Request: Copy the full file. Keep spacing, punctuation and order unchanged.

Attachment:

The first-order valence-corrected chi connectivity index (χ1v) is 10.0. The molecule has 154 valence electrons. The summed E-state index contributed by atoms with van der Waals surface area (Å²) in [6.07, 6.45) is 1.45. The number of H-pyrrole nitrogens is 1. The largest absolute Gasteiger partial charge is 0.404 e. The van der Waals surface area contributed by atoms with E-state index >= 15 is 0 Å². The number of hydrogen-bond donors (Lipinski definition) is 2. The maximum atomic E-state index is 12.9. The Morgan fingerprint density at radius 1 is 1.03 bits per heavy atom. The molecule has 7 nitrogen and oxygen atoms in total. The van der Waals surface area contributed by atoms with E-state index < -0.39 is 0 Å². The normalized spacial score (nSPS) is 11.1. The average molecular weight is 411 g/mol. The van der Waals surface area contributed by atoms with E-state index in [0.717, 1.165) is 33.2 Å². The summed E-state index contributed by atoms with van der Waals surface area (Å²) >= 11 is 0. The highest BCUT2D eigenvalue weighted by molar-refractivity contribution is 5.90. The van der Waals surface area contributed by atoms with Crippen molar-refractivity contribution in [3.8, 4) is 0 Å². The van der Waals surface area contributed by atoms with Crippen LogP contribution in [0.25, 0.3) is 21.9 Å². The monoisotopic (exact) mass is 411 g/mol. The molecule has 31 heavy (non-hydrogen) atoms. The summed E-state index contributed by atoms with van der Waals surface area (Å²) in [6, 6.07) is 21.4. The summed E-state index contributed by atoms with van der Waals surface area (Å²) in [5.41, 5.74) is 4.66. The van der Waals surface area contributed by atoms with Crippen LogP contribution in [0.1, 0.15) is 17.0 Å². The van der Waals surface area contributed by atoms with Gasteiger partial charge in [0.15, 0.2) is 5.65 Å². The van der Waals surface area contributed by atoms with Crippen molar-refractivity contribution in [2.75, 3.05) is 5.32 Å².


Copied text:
The first-order valence-corrected chi connectivity index (χ1v) is 10.0. The molecule has 154 valence electrons. The summed E-state index contributed by atoms with van der Waals surface area (Å²) in [6.07, 6.45) is 1.45. The number of H-pyrrole nitrogens is 1. The largest absolute Gasteiger partial charge is 0.404 e. The van der Waals surface area contributed by atoms with E-state index >= 15 is 0 Å². The number of hydrogen-bond donors (Lipinski definition) is 2. The maximum atomic E-state index is 12.9. The Morgan fingerprint density at radius 1 is 1.03 bits per heavy atom. The molecule has 7 nitrogen and oxygen atoms in total. The van der Waals surface area contributed by atoms with E-state index < -0.39 is 0 Å². The normalized spacial score (nSPS) is 11.1. The average molecular weight is 411 g/mol. The van der Waals surface area contributed by atoms with E-state index in [0.717, 1.165) is 33.2 Å². The summed E-state index contributed by atoms with van der Waals surface area (Å²) >= 11 is 0. The highest BCUT2D eigenvalue weighted by molar-refractivity contribution is 5.90. The van der Waals surface area contributed by atoms with Crippen molar-refractivity contribution in [3.8, 4) is 0 Å². The van der Waals surface area contributed by atoms with Crippen LogP contribution in [0.25, 0.3) is 21.9 Å². The monoisotopic (exact) mass is 411 g/mol. The molecule has 31 heavy (non-hydrogen) atoms. The summed E-state index contributed by atoms with van der Waals surface area (Å²) in [6, 6.07) is 21.4. The summed E-state index contributed by atoms with van der Waals surface area (Å²) in [5.41, 5.74) is 4.66. The van der Waals surface area contributed by atoms with Crippen LogP contribution in [0.1, 0.15) is 17.0 Å². The van der Waals surface area contributed by atoms with Gasteiger partial charge in [0.15, 0.2) is 5.65 Å². The van der Waals surface area contributed by atoms with Crippen molar-refractivity contribution in [2.75, 3.05) is 5.32 Å².